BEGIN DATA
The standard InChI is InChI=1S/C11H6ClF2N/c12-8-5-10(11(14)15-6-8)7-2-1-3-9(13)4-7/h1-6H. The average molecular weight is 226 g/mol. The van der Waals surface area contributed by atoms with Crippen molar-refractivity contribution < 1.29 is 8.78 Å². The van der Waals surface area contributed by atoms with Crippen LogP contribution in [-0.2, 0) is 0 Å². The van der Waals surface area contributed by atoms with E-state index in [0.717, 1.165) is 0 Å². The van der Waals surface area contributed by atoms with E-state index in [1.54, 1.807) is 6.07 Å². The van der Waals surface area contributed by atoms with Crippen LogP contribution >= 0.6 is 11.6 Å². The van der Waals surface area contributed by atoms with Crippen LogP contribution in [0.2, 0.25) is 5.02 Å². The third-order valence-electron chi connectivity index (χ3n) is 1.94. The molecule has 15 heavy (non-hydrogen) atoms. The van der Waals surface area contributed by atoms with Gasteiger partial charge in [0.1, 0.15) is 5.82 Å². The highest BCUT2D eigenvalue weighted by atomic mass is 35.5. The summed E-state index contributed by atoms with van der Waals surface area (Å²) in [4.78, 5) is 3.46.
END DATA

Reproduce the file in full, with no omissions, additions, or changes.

The standard InChI is InChI=1S/C11H6ClF2N/c12-8-5-10(11(14)15-6-8)7-2-1-3-9(13)4-7/h1-6H. The average molecular weight is 226 g/mol. The van der Waals surface area contributed by atoms with Crippen molar-refractivity contribution < 1.29 is 8.78 Å². The van der Waals surface area contributed by atoms with Crippen LogP contribution in [-0.2, 0) is 0 Å². The van der Waals surface area contributed by atoms with E-state index in [0.717, 1.165) is 0 Å². The van der Waals surface area contributed by atoms with E-state index in [1.54, 1.807) is 6.07 Å². The van der Waals surface area contributed by atoms with Crippen LogP contribution >= 0.6 is 11.6 Å². The van der Waals surface area contributed by atoms with Crippen LogP contribution in [0.2, 0.25) is 5.02 Å². The third-order valence-electron chi connectivity index (χ3n) is 1.94. The molecule has 15 heavy (non-hydrogen) atoms. The van der Waals surface area contributed by atoms with Gasteiger partial charge in [0.1, 0.15) is 5.82 Å². The highest BCUT2D eigenvalue weighted by atomic mass is 35.5. The summed E-state index contributed by atoms with van der Waals surface area (Å²) in [4.78, 5) is 3.46.